10 tips for how to organize your fridge
Keep things organized and avoid food spoilage by getting familiar with the inside of your fridge. Learn how to best organize your fridge so that your groceries stay fresh longer.
How to organize a refrigerator
Below is an overview of the tips that will be discussed in detail with the following sections.
Set your fridge’s temperature to the recommended settings to inhibit bacteria and mold.
Clean out the fridge and remove any expired items.
Keep top shelves for prepared foods, leftovers or ready-to-eat items.
Lower shelves are colder, so they're best for meat and other raw ingredients.
10 fridge organization ideas
Use these tips to organize your fridge, so that you can keep your food within line of sight and tidy.
1. Clean out your fridge
Start fresh by throwing out any items that may be expired and wipe clean the shelves and drawers. Cleaning your refrigerator may help prevent the growth of bacteria and mold, to help keep food fresh. Learn how to remove unwanted smells from your fridge.
2. Get familiar with your fridge layout
Different parts of your fridge will have cooler temperatures as well as different humidity settings in the crisper drawers. Become familiar with the areas of your refrigerator that remain cooler so that you have an idea of where certain items should go.
3. Invest in clear bins and other organization products
Keeping your fridge organized will be easier if you use clear storage bins that are organized by food categories for quick scanning. Lazy Susans are also great options to organize and add storage space, since you can find what you're looking for without having to rummage.
4. Use liners in drawers
Make routine cleaning easier by lining your drawers with paper towels or other liners that can absorb any dripping or spills. Additionally, lining your drawers and shelves that have items like meat and poultry can help avoid cross-contamination.
5. Remove packaging and use labels
You can also save space and avoid overcrowding your fridge by removing food from cardboard packaging and plastic containers. Instead, place your items in bins and label them with the date placed in the fridge as well as the expiration date.
6. Keep perishables within line of sight
For food items that have a shorter shelf life, keep them within easy visibility. You can even choose to have an 'eat first' bin as a designated spot you know to check first for snacking or cooking. Eggs need consistent temperatures to stay fresh, so the middle shelf is the best place for them.
7. Store raw meats and dairy on lower shelves
Raw meats, dairy and other perishables are generally stored on lower shelves to keep them as cold as possible since this is typically the coldest part of the fridge. Consider placing meats in glass or plastic containers to prevent juices from leaking onto other foods.
Dairy products like milk, yogurt, sour cream and cottage cheese should also be stored on lower shelves, with milk placed toward the back to keep it in a colder part of the fridge.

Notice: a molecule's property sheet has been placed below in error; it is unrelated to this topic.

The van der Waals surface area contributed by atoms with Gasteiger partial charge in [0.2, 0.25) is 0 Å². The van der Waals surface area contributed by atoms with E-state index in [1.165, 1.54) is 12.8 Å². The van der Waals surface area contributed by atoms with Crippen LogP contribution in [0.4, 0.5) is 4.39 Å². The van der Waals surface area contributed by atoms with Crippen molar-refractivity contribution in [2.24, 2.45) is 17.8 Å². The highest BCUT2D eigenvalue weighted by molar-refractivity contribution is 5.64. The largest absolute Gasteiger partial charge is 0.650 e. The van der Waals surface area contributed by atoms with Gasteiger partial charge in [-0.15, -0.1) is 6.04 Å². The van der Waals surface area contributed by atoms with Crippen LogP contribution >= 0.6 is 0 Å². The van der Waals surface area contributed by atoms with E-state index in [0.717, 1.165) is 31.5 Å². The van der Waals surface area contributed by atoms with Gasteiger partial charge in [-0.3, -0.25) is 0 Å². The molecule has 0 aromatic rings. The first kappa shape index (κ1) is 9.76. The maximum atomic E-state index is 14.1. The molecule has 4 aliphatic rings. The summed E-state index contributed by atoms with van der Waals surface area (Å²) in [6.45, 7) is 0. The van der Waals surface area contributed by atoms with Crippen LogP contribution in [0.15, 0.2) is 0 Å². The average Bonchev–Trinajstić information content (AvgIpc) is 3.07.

8. Use the door for condiments and other less perishables
The door is the part of the fridge that is most susceptible to fluctuations in temperatures, so it's best to utilize this area for nut butters, pasteurized juices, condiments like ketchup and mustard, pickles and olives. You can also use it for storing beer and other beverages.
While you can keep butter and soft cheeses on the door (or the deli drawer), avoid storing milk there. Both milk and fresh-squeezed juices should be placed on the bottom shelf to better preserve the item and slow fermentation.
9. Keep fruits and veggies separate
When it comes to fresh produce, it’s important to store fruits and vegetables in the proper refrigerator storage compartments. Depending on the type, fruits and vegetables are best kept in either a high or low humidity environment. Make sure to store them in your fridge’s vegetable, crisper or humidity-controlled drawer. This will keep them fresher for cooking or steaming vegetables. Certain foods, like lettuce, can be kept fresh in a higher-humidity environment. Also, remember that some produce should not be stored in the refrigerator at all.
As a general rule, 'thin-skinned' produce like leafy greens, broccoli, strawberries and other ethylene-sensitive produce should be stored in higher humidity. Stone fruit, pears, apples and other ethylene emitters are best kept in a low humidity drawer.
10. Avoid cutting and washing items until you need them
While it may be tempting to wash and cut all produce and meat before storing, it's best to keep meat intact until you're ready to cook it, since cutting it speeds spoilage. Produce should also be washed right before being eaten or cooked, because added humidity can speed up ripening.
Achieve a tidy and organized refrigerator so it's easy to keep food like the snacks organized and readily available for little ones, and to better plan meals for the week. You'll be able to keep better track of food, so you know just what to buy and help avoid food waste. Learn more about how to organize a side-by-side refrigerator.
Remove any items that may be expired and wipe any spills. Familiarize yourself with the fridge layout so you can identify the coldest parts to place your food items.
Line shelves and drawers with paper towels to make clean up easier. Remove food items from their packaging and sort them into clear bins. You can also use labels and sort by category for easy scanning.
Use the colder parts of your fridge for items that need cooler temperatures like raw meats and dairy. Condiments and items that have a longer shelf life can be placed on the door.
Some produce are ethylene emitters while others are ethylene-sensitive and may cause them to ripen quicker. Items like leafy greens are more susceptible to ethylene, so keep in a crisper drawer with higher humidity.
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